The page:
Are sky pods the answer to erasing traffic congestion?
Despite technological-led improvements, traffic jams are still a big problem in most urban centers of the world. While some countries have implemented smart traffic flow systems, improved their public transport services, or have managed to dramatically cut down the number of vehicles on the road, traffic jams continue to be a persistent bane that is keeping innovators thinking of new methods to eliminate them permanently.
Flying vehicles and drone delivery services are some of the methods that are being looked at to reduce traffic congestion. There have already been several successful test flights involving flying vehicles and drones as modes of people transport. However, some are concerned that flying vehicles and drones may only add to the clutter in the sky instead.
Hence, countries are now looking at faster and efficient transportation methods to solve the commute crisis. The United Arab Emirates, which is known for its rising skyline and modern infrastructures recently started testing sky pods for travel.
Reports by CNN describe a new method being referred to as ‘sky pods’. Produced by Belarus-based uSky Transport, the company opened a 400-meter test line in Sharjah, which borders Dubai. One electric-powered pod can carry up to four passengers, while a fully implemented city-wide network is expected to support 10,000 passengers per hour. The sky pods can reach speeds of up to 150km/h which is much faster than the speed limits on normal roads in the city.
The basis of uSky’s technology is an innovative string rail, which is an ordinary concrete or steel-reinforced beam with a railhead and additionally reinforced with pre-stretched strings. The rail can be used for a variety of uSky’s pods including the two-seater uBike, six-seater uCar, or uBus which can have standing or sitting passengers.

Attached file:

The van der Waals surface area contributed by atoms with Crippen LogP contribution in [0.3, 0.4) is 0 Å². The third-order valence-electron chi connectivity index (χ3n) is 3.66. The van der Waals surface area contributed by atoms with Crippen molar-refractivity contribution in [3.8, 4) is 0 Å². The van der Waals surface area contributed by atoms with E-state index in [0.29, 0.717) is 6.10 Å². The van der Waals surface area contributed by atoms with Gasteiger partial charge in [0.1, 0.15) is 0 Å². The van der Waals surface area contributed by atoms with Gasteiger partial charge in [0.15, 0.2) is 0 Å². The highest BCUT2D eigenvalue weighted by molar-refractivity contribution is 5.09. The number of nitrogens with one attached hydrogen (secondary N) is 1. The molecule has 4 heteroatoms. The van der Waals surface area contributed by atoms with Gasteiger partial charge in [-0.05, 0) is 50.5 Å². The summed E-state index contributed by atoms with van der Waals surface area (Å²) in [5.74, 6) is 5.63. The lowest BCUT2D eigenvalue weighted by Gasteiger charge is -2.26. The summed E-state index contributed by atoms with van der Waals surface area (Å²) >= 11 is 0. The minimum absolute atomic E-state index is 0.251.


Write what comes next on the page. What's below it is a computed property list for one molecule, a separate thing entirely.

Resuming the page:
Apart from passengers, uSky also designs pods that can be used for freight transportation. Using artificial intelligence technology, the uTruck is an automated transport to move loose cargo and can be used for operation at industrial facilities, ports, and mining sites. uCont is a vehicle that can be used to transport larger sea containers, which is also automated.
According to uSky, the pods will not only free up road traffic but also help reduce carbon emissions, as it uses less structural materials. However, the technology is not cheap, with a kilometer of rail costing up to US$150 million to construct, while the system itself costs around US$10 million.
Elon Musk’s Virgin Hyperloop has previously developed a similar concept of transportation that captured headlines. The Hyperloop, which conducted its first successful test last year, is also a pod. Compared to uSky, the Hyperloop runs in a vacuum tube and is suited more for interstate travel at high speeds up to 600mph. Virgin Hyperloop’s system uses magnetic levitation (maglev) technology, similar to those used in high-speed rails in Japan and Germany.
Maglev trains are also growing in demand globally, with more countries looking to implement the high-speed rail technology. In Baltimore in the US, construction of a maglev train between the US capitol DC and the city will reduce travel time to a mere 15 minutes. However, there are concerns about the negative impact the construction may have on the waterways and communities in the area.
While it may be some time before these transport systems are fully realized, uSky pods could be up and running by 2024 in Sharjah with inquires also pouring in from other parts of the US and Canada. Be it sky pods, hyperloop travel, drones, or flying vehicles, technology is the ‘driving’ force enabling all these concept ideas to inch closer to becoming a reality.